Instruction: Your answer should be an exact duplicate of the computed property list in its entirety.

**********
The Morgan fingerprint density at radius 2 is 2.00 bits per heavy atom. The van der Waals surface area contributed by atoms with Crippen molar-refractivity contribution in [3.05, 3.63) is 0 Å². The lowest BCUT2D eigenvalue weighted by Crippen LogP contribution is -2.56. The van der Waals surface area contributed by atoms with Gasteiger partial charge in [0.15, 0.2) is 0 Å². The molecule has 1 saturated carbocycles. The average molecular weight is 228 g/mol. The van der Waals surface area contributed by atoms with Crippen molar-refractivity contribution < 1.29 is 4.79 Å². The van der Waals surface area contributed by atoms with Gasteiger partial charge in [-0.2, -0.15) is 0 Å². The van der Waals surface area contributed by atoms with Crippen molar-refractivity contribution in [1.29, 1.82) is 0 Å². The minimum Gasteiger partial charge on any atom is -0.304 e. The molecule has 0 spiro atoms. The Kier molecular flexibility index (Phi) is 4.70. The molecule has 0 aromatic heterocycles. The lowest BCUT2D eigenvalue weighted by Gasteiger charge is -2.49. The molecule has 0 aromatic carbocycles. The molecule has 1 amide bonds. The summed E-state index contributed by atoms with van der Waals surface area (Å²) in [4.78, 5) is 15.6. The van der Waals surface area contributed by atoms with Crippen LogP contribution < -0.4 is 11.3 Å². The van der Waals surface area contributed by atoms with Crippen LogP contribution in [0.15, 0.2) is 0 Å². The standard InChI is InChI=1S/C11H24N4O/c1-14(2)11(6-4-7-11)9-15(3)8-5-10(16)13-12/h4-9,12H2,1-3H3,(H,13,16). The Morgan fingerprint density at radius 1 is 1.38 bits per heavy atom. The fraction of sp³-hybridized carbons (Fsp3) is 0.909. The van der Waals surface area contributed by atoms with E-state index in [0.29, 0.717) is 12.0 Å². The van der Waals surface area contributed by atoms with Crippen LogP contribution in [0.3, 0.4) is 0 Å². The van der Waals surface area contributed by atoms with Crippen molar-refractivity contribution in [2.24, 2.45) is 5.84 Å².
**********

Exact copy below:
The Morgan fingerprint density at radius 2 is 2.00 bits per heavy atom. The van der Waals surface area contributed by atoms with Crippen molar-refractivity contribution in [3.05, 3.63) is 0 Å². The lowest BCUT2D eigenvalue weighted by Crippen LogP contribution is -2.56. The van der Waals surface area contributed by atoms with Gasteiger partial charge in [0.15, 0.2) is 0 Å². The molecule has 1 saturated carbocycles. The average molecular weight is 228 g/mol. The van der Waals surface area contributed by atoms with Crippen molar-refractivity contribution < 1.29 is 4.79 Å². The van der Waals surface area contributed by atoms with Gasteiger partial charge in [-0.2, -0.15) is 0 Å². The van der Waals surface area contributed by atoms with Crippen molar-refractivity contribution in [1.29, 1.82) is 0 Å². The minimum Gasteiger partial charge on any atom is -0.304 e. The molecule has 0 spiro atoms. The Kier molecular flexibility index (Phi) is 4.70. The molecule has 0 aromatic heterocycles. The lowest BCUT2D eigenvalue weighted by Gasteiger charge is -2.49. The molecule has 0 aromatic carbocycles. The molecule has 1 amide bonds. The summed E-state index contributed by atoms with van der Waals surface area (Å²) in [4.78, 5) is 15.6. The van der Waals surface area contributed by atoms with Crippen LogP contribution < -0.4 is 11.3 Å². The van der Waals surface area contributed by atoms with Crippen LogP contribution in [0.15, 0.2) is 0 Å². The standard InChI is InChI=1S/C11H24N4O/c1-14(2)11(6-4-7-11)9-15(3)8-5-10(16)13-12/h4-9,12H2,1-3H3,(H,13,16). The Morgan fingerprint density at radius 1 is 1.38 bits per heavy atom. The fraction of sp³-hybridized carbons (Fsp3) is 0.909. The van der Waals surface area contributed by atoms with E-state index in [0.29, 0.717) is 12.0 Å². The van der Waals surface area contributed by atoms with Crippen LogP contribution in [0.3, 0.4) is 0 Å². The van der Waals surface area contributed by atoms with Crippen molar-refractivity contribution in [2.24, 2.45) is 5.84 Å².